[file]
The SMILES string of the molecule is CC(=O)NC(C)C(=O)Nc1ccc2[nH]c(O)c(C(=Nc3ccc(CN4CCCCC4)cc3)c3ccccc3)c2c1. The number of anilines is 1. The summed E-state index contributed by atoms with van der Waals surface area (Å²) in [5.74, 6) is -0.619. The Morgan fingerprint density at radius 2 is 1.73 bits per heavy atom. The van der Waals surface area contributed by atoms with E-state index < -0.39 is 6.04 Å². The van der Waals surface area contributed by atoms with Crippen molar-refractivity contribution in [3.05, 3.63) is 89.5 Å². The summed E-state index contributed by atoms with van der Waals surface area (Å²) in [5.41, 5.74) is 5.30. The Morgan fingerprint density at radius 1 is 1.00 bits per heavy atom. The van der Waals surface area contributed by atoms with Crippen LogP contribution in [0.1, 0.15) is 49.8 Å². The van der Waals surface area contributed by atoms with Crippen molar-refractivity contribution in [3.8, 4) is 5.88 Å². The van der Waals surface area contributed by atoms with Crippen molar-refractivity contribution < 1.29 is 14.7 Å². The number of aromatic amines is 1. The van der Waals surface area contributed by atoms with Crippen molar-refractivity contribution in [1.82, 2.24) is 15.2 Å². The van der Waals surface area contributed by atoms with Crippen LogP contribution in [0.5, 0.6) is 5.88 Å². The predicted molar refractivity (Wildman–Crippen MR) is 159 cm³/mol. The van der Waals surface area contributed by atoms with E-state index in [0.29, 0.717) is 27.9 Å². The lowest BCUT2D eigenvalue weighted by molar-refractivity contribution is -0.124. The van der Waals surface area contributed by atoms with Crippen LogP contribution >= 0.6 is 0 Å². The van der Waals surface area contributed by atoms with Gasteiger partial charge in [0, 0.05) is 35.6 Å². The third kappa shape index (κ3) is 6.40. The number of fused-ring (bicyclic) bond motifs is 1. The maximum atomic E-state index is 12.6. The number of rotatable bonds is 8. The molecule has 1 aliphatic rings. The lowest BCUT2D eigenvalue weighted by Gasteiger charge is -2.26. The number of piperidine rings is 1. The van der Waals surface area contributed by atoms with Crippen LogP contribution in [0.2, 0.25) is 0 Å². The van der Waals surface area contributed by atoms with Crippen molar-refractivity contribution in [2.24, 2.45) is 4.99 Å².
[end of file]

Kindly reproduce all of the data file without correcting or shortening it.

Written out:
The SMILES string of the molecule is CC(=O)NC(C)C(=O)Nc1ccc2[nH]c(O)c(C(=Nc3ccc(CN4CCCCC4)cc3)c3ccccc3)c2c1. The number of anilines is 1. The summed E-state index contributed by atoms with van der Waals surface area (Å²) in [5.74, 6) is -0.619. The Morgan fingerprint density at radius 2 is 1.73 bits per heavy atom. The van der Waals surface area contributed by atoms with E-state index < -0.39 is 6.04 Å². The van der Waals surface area contributed by atoms with Crippen molar-refractivity contribution in [3.05, 3.63) is 89.5 Å². The summed E-state index contributed by atoms with van der Waals surface area (Å²) in [5.41, 5.74) is 5.30. The Morgan fingerprint density at radius 1 is 1.00 bits per heavy atom. The van der Waals surface area contributed by atoms with Crippen LogP contribution in [0.1, 0.15) is 49.8 Å². The van der Waals surface area contributed by atoms with Crippen molar-refractivity contribution in [3.8, 4) is 5.88 Å². The van der Waals surface area contributed by atoms with Crippen molar-refractivity contribution < 1.29 is 14.7 Å². The number of aromatic amines is 1. The van der Waals surface area contributed by atoms with Crippen molar-refractivity contribution in [1.82, 2.24) is 15.2 Å². The van der Waals surface area contributed by atoms with Crippen LogP contribution in [0.5, 0.6) is 5.88 Å². The predicted molar refractivity (Wildman–Crippen MR) is 159 cm³/mol. The van der Waals surface area contributed by atoms with E-state index in [0.29, 0.717) is 27.9 Å². The lowest BCUT2D eigenvalue weighted by molar-refractivity contribution is -0.124. The van der Waals surface area contributed by atoms with Crippen LogP contribution >= 0.6 is 0 Å². The van der Waals surface area contributed by atoms with Gasteiger partial charge in [0, 0.05) is 35.6 Å². The third kappa shape index (κ3) is 6.40. The number of fused-ring (bicyclic) bond motifs is 1. The maximum atomic E-state index is 12.6. The number of rotatable bonds is 8. The molecule has 1 aliphatic rings. The lowest BCUT2D eigenvalue weighted by Gasteiger charge is -2.26. The number of piperidine rings is 1. The van der Waals surface area contributed by atoms with Crippen LogP contribution in [0.2, 0.25) is 0 Å². The van der Waals surface area contributed by atoms with Crippen molar-refractivity contribution in [2.24, 2.45) is 4.99 Å².